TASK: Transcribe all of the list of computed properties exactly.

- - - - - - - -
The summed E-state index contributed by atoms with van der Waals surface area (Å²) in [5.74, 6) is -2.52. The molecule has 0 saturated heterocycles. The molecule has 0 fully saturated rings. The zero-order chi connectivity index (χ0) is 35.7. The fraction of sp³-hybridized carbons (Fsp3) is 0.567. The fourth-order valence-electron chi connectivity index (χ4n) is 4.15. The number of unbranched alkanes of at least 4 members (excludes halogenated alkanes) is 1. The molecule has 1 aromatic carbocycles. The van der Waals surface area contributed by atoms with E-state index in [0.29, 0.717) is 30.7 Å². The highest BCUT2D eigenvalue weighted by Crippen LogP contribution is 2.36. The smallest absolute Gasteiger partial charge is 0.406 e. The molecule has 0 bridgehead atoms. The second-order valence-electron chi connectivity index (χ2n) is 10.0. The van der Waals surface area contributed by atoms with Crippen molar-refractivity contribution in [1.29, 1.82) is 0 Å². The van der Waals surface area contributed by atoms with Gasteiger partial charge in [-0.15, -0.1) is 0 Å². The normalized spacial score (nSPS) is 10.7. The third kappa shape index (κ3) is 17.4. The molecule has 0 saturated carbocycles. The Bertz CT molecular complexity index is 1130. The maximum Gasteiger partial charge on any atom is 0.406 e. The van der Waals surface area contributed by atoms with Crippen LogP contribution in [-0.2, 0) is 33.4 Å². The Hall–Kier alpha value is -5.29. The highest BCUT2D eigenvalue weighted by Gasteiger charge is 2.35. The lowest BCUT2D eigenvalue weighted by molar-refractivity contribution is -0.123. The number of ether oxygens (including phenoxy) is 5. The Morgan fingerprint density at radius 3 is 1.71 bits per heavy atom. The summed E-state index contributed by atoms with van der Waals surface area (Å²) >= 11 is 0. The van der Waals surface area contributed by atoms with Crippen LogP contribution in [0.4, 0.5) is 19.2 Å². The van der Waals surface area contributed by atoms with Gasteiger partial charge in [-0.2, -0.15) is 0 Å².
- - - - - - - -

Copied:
The summed E-state index contributed by atoms with van der Waals surface area (Å²) in [5.74, 6) is -2.52. The molecule has 0 saturated heterocycles. The molecule has 0 fully saturated rings. The zero-order chi connectivity index (χ0) is 35.7. The fraction of sp³-hybridized carbons (Fsp3) is 0.567. The fourth-order valence-electron chi connectivity index (χ4n) is 4.15. The number of unbranched alkanes of at least 4 members (excludes halogenated alkanes) is 1. The molecule has 1 aromatic carbocycles. The van der Waals surface area contributed by atoms with E-state index in [0.29, 0.717) is 30.7 Å². The highest BCUT2D eigenvalue weighted by Crippen LogP contribution is 2.36. The smallest absolute Gasteiger partial charge is 0.406 e. The molecule has 0 bridgehead atoms. The second-order valence-electron chi connectivity index (χ2n) is 10.0. The van der Waals surface area contributed by atoms with Crippen molar-refractivity contribution in [1.29, 1.82) is 0 Å². The van der Waals surface area contributed by atoms with Gasteiger partial charge in [-0.15, -0.1) is 0 Å². The normalized spacial score (nSPS) is 10.7. The third kappa shape index (κ3) is 17.4. The molecule has 0 saturated carbocycles. The Bertz CT molecular complexity index is 1130. The maximum Gasteiger partial charge on any atom is 0.406 e. The van der Waals surface area contributed by atoms with Crippen LogP contribution in [-0.2, 0) is 33.4 Å². The Hall–Kier alpha value is -5.29. The highest BCUT2D eigenvalue weighted by Gasteiger charge is 2.35. The lowest BCUT2D eigenvalue weighted by molar-refractivity contribution is -0.123. The number of ether oxygens (including phenoxy) is 5. The Morgan fingerprint density at radius 3 is 1.71 bits per heavy atom. The summed E-state index contributed by atoms with van der Waals surface area (Å²) >= 11 is 0. The van der Waals surface area contributed by atoms with Crippen LogP contribution in [0.4, 0.5) is 19.2 Å². The van der Waals surface area contributed by atoms with Gasteiger partial charge in [-0.2, -0.15) is 0 Å².